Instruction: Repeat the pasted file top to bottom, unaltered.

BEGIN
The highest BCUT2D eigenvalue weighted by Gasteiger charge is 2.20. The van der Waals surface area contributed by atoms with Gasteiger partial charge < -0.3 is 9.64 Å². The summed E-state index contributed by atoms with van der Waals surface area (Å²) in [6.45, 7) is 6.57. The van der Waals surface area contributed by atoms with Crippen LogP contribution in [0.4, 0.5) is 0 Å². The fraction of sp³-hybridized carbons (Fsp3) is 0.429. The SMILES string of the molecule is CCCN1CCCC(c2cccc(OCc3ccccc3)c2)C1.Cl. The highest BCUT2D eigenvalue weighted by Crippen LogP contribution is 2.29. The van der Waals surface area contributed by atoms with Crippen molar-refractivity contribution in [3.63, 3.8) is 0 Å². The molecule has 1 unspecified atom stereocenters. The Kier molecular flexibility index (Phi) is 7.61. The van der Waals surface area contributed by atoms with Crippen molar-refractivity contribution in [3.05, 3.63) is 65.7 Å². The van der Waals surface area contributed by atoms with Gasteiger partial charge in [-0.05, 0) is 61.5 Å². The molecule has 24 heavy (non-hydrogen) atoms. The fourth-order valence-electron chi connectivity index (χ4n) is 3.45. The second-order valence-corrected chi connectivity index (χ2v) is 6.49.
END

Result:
The highest BCUT2D eigenvalue weighted by Gasteiger charge is 2.20. The van der Waals surface area contributed by atoms with Gasteiger partial charge < -0.3 is 9.64 Å². The summed E-state index contributed by atoms with van der Waals surface area (Å²) in [6.45, 7) is 6.57. The van der Waals surface area contributed by atoms with Crippen LogP contribution in [0.4, 0.5) is 0 Å². The fraction of sp³-hybridized carbons (Fsp3) is 0.429. The SMILES string of the molecule is CCCN1CCCC(c2cccc(OCc3ccccc3)c2)C1.Cl. The highest BCUT2D eigenvalue weighted by Crippen LogP contribution is 2.29. The van der Waals surface area contributed by atoms with Crippen molar-refractivity contribution in [3.63, 3.8) is 0 Å². The molecule has 1 unspecified atom stereocenters. The Kier molecular flexibility index (Phi) is 7.61. The van der Waals surface area contributed by atoms with Crippen molar-refractivity contribution in [3.05, 3.63) is 65.7 Å². The van der Waals surface area contributed by atoms with Gasteiger partial charge in [-0.05, 0) is 61.5 Å². The molecule has 24 heavy (non-hydrogen) atoms. The fourth-order valence-electron chi connectivity index (χ4n) is 3.45. The second-order valence-corrected chi connectivity index (χ2v) is 6.49.